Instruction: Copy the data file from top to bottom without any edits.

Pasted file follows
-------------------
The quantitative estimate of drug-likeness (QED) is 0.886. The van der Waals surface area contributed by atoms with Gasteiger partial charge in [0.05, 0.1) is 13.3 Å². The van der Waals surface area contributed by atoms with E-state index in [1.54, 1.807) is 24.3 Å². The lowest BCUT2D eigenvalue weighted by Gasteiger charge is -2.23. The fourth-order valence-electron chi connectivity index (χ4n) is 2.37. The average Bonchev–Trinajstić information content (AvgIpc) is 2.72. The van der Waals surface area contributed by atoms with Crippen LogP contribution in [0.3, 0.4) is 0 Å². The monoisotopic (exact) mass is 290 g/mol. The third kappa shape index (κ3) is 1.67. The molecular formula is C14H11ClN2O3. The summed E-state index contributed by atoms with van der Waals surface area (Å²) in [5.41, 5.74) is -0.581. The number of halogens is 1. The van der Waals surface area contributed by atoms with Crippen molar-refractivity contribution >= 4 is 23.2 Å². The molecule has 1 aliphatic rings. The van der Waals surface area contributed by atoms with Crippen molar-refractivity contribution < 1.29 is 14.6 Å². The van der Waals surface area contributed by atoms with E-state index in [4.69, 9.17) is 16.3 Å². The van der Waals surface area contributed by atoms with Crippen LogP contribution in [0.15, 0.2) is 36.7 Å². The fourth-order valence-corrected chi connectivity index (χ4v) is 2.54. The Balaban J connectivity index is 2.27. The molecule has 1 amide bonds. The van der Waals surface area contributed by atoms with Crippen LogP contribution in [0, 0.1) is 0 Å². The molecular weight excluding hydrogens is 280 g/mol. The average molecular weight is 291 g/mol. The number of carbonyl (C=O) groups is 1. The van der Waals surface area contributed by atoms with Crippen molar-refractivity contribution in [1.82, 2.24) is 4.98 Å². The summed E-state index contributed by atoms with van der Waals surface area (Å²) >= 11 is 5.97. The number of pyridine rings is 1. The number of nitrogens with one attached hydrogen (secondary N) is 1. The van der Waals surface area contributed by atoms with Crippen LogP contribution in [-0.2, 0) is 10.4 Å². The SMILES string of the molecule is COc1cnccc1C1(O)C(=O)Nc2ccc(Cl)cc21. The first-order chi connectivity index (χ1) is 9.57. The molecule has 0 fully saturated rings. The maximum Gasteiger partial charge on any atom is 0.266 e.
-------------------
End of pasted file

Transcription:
The quantitative estimate of drug-likeness (QED) is 0.886. The van der Waals surface area contributed by atoms with Gasteiger partial charge in [0.05, 0.1) is 13.3 Å². The van der Waals surface area contributed by atoms with E-state index in [1.54, 1.807) is 24.3 Å². The lowest BCUT2D eigenvalue weighted by Gasteiger charge is -2.23. The fourth-order valence-electron chi connectivity index (χ4n) is 2.37. The average Bonchev–Trinajstić information content (AvgIpc) is 2.72. The van der Waals surface area contributed by atoms with Crippen LogP contribution in [0.3, 0.4) is 0 Å². The monoisotopic (exact) mass is 290 g/mol. The third kappa shape index (κ3) is 1.67. The molecular formula is C14H11ClN2O3. The summed E-state index contributed by atoms with van der Waals surface area (Å²) in [5.41, 5.74) is -0.581. The number of halogens is 1. The van der Waals surface area contributed by atoms with Crippen molar-refractivity contribution >= 4 is 23.2 Å². The molecule has 1 aliphatic rings. The van der Waals surface area contributed by atoms with Crippen molar-refractivity contribution < 1.29 is 14.6 Å². The van der Waals surface area contributed by atoms with E-state index in [4.69, 9.17) is 16.3 Å². The van der Waals surface area contributed by atoms with Crippen LogP contribution in [0.15, 0.2) is 36.7 Å². The fourth-order valence-corrected chi connectivity index (χ4v) is 2.54. The Balaban J connectivity index is 2.27. The molecule has 1 amide bonds. The van der Waals surface area contributed by atoms with Crippen LogP contribution in [0, 0.1) is 0 Å². The molecular weight excluding hydrogens is 280 g/mol. The average molecular weight is 291 g/mol. The number of carbonyl (C=O) groups is 1. The van der Waals surface area contributed by atoms with Crippen molar-refractivity contribution in [1.82, 2.24) is 4.98 Å². The summed E-state index contributed by atoms with van der Waals surface area (Å²) >= 11 is 5.97. The number of pyridine rings is 1. The number of nitrogens with one attached hydrogen (secondary N) is 1. The van der Waals surface area contributed by atoms with Crippen LogP contribution in [-0.2, 0) is 10.4 Å². The SMILES string of the molecule is COc1cnccc1C1(O)C(=O)Nc2ccc(Cl)cc21. The first-order chi connectivity index (χ1) is 9.57. The molecule has 0 fully saturated rings. The maximum Gasteiger partial charge on any atom is 0.266 e.